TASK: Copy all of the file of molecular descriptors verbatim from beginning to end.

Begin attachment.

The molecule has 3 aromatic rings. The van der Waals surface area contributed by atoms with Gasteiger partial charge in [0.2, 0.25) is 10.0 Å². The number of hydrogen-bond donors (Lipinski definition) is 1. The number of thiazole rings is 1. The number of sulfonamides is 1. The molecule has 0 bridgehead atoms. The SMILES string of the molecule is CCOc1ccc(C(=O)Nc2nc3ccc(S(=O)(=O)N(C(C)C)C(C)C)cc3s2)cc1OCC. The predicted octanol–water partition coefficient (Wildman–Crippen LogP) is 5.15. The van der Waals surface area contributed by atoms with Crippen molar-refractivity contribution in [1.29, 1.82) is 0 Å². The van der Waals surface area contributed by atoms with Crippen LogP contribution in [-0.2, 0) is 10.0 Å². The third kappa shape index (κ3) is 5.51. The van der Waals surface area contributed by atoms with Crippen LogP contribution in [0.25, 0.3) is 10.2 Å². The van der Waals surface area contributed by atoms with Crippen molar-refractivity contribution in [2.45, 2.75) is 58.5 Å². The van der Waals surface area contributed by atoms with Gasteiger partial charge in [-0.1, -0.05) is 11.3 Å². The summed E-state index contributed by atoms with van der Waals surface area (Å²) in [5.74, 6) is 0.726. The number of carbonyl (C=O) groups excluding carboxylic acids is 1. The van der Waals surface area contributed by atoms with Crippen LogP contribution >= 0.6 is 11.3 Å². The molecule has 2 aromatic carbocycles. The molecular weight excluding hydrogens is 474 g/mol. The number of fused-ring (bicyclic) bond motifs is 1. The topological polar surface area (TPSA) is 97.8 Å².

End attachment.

The molecule has 3 aromatic rings. The van der Waals surface area contributed by atoms with Gasteiger partial charge in [0.2, 0.25) is 10.0 Å². The number of hydrogen-bond donors (Lipinski definition) is 1. The number of thiazole rings is 1. The number of sulfonamides is 1. The molecule has 0 bridgehead atoms. The SMILES string of the molecule is CCOc1ccc(C(=O)Nc2nc3ccc(S(=O)(=O)N(C(C)C)C(C)C)cc3s2)cc1OCC. The predicted octanol–water partition coefficient (Wildman–Crippen LogP) is 5.15. The van der Waals surface area contributed by atoms with Crippen molar-refractivity contribution in [1.29, 1.82) is 0 Å². The van der Waals surface area contributed by atoms with Crippen LogP contribution in [-0.2, 0) is 10.0 Å². The third kappa shape index (κ3) is 5.51. The van der Waals surface area contributed by atoms with Crippen LogP contribution in [0.25, 0.3) is 10.2 Å². The van der Waals surface area contributed by atoms with Crippen molar-refractivity contribution in [2.45, 2.75) is 58.5 Å². The van der Waals surface area contributed by atoms with Gasteiger partial charge in [-0.1, -0.05) is 11.3 Å². The summed E-state index contributed by atoms with van der Waals surface area (Å²) in [5.74, 6) is 0.726. The number of carbonyl (C=O) groups excluding carboxylic acids is 1. The van der Waals surface area contributed by atoms with Crippen LogP contribution >= 0.6 is 11.3 Å². The molecule has 2 aromatic carbocycles. The molecular weight excluding hydrogens is 474 g/mol. The number of fused-ring (bicyclic) bond motifs is 1. The topological polar surface area (TPSA) is 97.8 Å².